What’s up with Fast Fashion?
"We can’t just consume our way to a more sustainable world." - Jennifer Nini
Low-cost, trendy apparel that moves quickly from design to retail stores to help us keep up with trends and introduce new collections regularly is a gift in this fast-paced world; what if we told you that this is detrimental to our environment and is bad for the garment workers?
The ultimate purpose of fast fashion is to get the newest trends on the market as quickly as possible so that consumers may acquire them while they are trendy. Not long ago, consumers used to buy clothes only seasonally, but now, owing to the fast fashion trend, they shop as often as they want to stay in the trend loop and usually end up abandoning clothes after only a few wears. This adds up to fashion being one of the most polluting industries on the planet due to its poisonous system of overproduction and consumption of natural resources. Along with the exploitation of natural resources, mass production has a significant negative impact on environmental health. As mass-production takes less time, brands and companies are obliged to use low-quality materials to provide low-cost fashions to the market. The overabundance of consumption has emerged from these low-cost, popular items. Also, eventually, to the pockets of customers and garment workers. Although most people are now aware of the concept of fast fashion, it has become popular and appears invincible due to an increase in consumers' desire for up-to-date styles and an increase in consumer economic output, particularly among young people, to indulge these instantaneous desires.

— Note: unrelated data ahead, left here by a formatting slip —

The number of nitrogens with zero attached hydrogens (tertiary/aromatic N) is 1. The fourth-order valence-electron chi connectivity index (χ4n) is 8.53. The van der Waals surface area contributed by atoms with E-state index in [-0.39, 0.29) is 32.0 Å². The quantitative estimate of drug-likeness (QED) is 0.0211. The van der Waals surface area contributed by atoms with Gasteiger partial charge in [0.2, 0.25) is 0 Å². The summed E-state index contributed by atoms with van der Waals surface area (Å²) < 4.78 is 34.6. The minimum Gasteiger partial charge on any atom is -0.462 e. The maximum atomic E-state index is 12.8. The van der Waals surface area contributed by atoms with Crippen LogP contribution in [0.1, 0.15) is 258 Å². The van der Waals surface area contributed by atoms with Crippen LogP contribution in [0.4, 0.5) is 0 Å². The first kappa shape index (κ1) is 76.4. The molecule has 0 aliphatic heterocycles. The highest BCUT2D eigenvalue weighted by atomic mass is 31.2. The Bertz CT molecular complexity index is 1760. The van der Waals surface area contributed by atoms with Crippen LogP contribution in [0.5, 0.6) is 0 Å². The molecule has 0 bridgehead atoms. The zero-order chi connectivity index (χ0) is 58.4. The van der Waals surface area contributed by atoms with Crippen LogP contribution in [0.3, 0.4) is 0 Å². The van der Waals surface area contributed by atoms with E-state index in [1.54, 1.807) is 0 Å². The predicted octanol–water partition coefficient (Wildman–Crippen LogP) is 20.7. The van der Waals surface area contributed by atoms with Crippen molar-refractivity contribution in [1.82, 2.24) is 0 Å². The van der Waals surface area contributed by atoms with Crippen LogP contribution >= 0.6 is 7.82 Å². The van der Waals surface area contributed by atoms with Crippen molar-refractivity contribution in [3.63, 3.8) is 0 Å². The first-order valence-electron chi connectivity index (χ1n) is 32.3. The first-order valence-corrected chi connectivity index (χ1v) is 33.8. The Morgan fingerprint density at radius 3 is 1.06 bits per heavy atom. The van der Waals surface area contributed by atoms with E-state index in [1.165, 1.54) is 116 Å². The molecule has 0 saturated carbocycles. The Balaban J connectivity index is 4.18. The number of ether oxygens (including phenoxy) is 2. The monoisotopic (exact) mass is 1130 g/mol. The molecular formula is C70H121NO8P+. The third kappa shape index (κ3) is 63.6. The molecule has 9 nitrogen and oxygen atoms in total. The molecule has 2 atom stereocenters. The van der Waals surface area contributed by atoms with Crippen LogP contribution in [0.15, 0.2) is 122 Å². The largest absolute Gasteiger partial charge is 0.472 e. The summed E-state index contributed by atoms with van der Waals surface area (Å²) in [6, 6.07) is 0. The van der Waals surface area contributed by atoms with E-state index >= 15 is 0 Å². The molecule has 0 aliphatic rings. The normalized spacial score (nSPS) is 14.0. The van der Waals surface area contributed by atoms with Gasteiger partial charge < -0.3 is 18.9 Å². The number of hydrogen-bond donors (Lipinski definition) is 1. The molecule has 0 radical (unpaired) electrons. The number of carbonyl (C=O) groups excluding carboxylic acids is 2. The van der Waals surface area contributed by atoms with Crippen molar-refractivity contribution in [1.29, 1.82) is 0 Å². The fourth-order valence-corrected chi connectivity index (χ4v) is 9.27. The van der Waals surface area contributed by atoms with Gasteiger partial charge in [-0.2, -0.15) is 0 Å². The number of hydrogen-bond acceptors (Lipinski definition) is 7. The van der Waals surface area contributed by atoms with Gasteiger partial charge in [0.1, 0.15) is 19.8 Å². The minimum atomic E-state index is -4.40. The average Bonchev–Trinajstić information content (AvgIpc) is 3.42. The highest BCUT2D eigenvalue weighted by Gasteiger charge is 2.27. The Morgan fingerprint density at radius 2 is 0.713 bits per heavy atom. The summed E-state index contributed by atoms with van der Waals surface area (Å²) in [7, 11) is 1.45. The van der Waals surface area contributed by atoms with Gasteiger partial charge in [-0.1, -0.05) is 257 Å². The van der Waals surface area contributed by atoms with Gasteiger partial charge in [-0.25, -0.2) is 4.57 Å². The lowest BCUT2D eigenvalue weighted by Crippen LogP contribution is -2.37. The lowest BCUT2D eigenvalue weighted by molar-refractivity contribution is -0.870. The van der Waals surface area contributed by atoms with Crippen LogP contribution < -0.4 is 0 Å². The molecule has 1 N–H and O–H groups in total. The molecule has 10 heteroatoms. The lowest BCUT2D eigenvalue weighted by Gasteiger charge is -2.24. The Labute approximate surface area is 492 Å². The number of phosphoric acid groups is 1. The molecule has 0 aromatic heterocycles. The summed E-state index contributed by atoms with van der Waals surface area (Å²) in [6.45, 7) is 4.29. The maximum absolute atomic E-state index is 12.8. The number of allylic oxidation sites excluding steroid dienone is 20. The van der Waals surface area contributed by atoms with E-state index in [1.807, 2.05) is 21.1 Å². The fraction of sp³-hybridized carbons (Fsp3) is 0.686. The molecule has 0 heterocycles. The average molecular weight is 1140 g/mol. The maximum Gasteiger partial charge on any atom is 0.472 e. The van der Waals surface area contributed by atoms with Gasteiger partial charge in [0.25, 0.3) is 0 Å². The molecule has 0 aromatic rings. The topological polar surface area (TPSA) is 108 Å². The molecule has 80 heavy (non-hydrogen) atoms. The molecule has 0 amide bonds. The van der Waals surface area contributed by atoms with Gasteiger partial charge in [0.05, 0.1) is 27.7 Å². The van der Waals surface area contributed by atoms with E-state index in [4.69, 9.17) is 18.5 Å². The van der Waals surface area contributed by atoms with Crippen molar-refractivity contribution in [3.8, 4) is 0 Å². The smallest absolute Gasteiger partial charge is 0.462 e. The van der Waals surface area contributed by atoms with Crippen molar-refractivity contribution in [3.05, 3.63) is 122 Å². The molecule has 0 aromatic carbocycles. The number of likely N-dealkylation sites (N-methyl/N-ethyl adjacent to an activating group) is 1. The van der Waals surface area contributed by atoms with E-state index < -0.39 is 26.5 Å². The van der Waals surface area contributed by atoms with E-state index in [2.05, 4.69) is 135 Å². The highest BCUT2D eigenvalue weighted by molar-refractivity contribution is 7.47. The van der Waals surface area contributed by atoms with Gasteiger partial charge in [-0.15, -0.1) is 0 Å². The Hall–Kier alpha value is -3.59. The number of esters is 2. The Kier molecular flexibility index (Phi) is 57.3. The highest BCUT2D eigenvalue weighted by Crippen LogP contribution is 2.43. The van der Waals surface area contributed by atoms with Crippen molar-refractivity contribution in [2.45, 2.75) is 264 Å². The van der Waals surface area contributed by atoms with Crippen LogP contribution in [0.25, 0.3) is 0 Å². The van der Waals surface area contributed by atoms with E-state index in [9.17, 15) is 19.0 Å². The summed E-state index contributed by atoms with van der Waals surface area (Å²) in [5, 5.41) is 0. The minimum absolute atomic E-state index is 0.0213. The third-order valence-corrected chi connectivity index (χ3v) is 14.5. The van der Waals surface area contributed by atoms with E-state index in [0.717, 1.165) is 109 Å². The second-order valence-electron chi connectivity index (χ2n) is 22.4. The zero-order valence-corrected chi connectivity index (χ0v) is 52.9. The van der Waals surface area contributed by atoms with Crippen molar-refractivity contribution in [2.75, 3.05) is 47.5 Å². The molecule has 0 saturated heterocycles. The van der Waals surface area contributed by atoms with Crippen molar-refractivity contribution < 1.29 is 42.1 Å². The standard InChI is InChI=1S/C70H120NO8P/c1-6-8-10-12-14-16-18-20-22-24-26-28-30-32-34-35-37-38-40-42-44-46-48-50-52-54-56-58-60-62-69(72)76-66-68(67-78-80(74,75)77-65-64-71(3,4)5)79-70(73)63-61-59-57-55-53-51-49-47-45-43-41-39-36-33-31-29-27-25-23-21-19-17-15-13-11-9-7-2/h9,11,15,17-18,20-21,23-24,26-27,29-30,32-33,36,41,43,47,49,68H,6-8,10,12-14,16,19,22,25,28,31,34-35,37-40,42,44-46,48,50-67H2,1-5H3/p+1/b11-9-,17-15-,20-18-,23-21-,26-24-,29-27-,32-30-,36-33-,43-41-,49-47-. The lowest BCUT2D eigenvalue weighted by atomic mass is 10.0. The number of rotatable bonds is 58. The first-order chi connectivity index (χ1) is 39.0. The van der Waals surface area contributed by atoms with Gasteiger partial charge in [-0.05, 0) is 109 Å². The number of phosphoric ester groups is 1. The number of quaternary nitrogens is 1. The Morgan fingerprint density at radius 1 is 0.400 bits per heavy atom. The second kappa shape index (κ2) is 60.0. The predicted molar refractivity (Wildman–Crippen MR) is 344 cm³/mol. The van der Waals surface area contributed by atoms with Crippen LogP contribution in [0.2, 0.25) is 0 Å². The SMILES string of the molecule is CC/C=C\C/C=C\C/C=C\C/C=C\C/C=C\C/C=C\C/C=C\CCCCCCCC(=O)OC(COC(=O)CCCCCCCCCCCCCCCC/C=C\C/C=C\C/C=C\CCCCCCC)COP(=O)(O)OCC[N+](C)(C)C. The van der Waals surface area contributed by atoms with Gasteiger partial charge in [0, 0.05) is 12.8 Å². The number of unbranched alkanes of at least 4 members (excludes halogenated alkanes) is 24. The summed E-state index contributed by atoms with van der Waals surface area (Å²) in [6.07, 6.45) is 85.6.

What can we do about it?
1. Buy from brands that are eco-sustainable and ethical.
Consumers must pay more attention to their purchases and use the power of their concerns to make a positive difference in the environment and for the workers who make our garments and commodities. Look for OEKO-TEX®, GOTS®, or BLUESIGN® certification labels on clothing that limit chemical content. What could be better than shopping from a brand that is committed to environmental stewardship? Supporting brands who prioritise their morals before their profit margin!
2. Purchase high-quality items less frequently.
Every year, the garment industry creates 53 million tonnes of fibre, 70% of which end up in landfills or burnt, owing to mainstream fashion's heinous behaviour. To ensure that these quick fashion brands make a profit, they may not enable more ethically-minded businesses to thrive, which may work effectively against rapid fashion trends by promoting sustainability. So, the ultimate weapon is the ability to buy less by buying better. Choose the right product and stick to it. Make certain to have a high-quality product that will not deteriorate after just a couple of uses.
3. Gently used clothing can be donated or sold.